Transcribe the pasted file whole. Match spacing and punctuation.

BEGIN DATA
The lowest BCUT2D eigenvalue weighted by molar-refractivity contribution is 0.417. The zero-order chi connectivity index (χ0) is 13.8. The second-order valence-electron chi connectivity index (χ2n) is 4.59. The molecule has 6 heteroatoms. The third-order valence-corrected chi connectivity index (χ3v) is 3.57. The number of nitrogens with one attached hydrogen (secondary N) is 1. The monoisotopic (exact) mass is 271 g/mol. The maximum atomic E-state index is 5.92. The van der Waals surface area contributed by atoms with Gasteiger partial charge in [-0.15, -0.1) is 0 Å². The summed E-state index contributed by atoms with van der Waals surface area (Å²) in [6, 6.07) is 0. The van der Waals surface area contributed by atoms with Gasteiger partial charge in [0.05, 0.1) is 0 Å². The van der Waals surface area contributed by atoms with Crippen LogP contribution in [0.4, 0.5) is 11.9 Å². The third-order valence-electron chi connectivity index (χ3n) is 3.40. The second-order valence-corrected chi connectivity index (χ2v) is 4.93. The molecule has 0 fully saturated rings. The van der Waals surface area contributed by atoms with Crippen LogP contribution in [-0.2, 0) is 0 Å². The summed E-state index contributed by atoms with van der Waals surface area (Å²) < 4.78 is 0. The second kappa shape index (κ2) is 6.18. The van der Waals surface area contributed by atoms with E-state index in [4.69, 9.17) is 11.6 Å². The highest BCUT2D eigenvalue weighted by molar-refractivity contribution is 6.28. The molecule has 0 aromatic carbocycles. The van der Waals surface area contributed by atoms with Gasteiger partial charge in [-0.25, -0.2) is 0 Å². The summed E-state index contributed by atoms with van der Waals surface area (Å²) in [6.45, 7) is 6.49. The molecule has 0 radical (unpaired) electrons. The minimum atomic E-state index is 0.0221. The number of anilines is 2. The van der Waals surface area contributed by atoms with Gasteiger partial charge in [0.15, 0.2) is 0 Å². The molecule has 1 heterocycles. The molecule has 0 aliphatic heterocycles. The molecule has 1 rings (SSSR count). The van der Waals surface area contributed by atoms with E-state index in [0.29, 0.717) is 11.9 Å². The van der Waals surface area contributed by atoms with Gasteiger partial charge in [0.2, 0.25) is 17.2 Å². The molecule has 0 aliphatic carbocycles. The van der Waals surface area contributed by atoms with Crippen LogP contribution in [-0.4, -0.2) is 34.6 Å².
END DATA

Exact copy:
The lowest BCUT2D eigenvalue weighted by molar-refractivity contribution is 0.417. The zero-order chi connectivity index (χ0) is 13.8. The second-order valence-electron chi connectivity index (χ2n) is 4.59. The molecule has 6 heteroatoms. The third-order valence-corrected chi connectivity index (χ3v) is 3.57. The number of nitrogens with one attached hydrogen (secondary N) is 1. The monoisotopic (exact) mass is 271 g/mol. The maximum atomic E-state index is 5.92. The van der Waals surface area contributed by atoms with Gasteiger partial charge in [-0.15, -0.1) is 0 Å². The summed E-state index contributed by atoms with van der Waals surface area (Å²) in [6, 6.07) is 0. The van der Waals surface area contributed by atoms with Gasteiger partial charge in [0.05, 0.1) is 0 Å². The van der Waals surface area contributed by atoms with Crippen LogP contribution in [0.4, 0.5) is 11.9 Å². The third-order valence-electron chi connectivity index (χ3n) is 3.40. The second-order valence-corrected chi connectivity index (χ2v) is 4.93. The molecule has 0 fully saturated rings. The van der Waals surface area contributed by atoms with Crippen LogP contribution in [-0.2, 0) is 0 Å². The summed E-state index contributed by atoms with van der Waals surface area (Å²) < 4.78 is 0. The second kappa shape index (κ2) is 6.18. The van der Waals surface area contributed by atoms with E-state index in [4.69, 9.17) is 11.6 Å². The highest BCUT2D eigenvalue weighted by molar-refractivity contribution is 6.28. The molecule has 0 aromatic carbocycles. The van der Waals surface area contributed by atoms with Gasteiger partial charge in [-0.25, -0.2) is 0 Å². The summed E-state index contributed by atoms with van der Waals surface area (Å²) in [6.45, 7) is 6.49. The molecule has 0 radical (unpaired) electrons. The minimum atomic E-state index is 0.0221. The number of anilines is 2. The van der Waals surface area contributed by atoms with Gasteiger partial charge in [0.15, 0.2) is 0 Å². The molecule has 1 heterocycles. The molecule has 0 aliphatic heterocycles. The molecule has 1 rings (SSSR count). The van der Waals surface area contributed by atoms with E-state index in [0.29, 0.717) is 11.9 Å². The van der Waals surface area contributed by atoms with Gasteiger partial charge in [0.2, 0.25) is 17.2 Å². The molecule has 0 aliphatic carbocycles. The van der Waals surface area contributed by atoms with Crippen LogP contribution in [-0.4, -0.2) is 34.6 Å².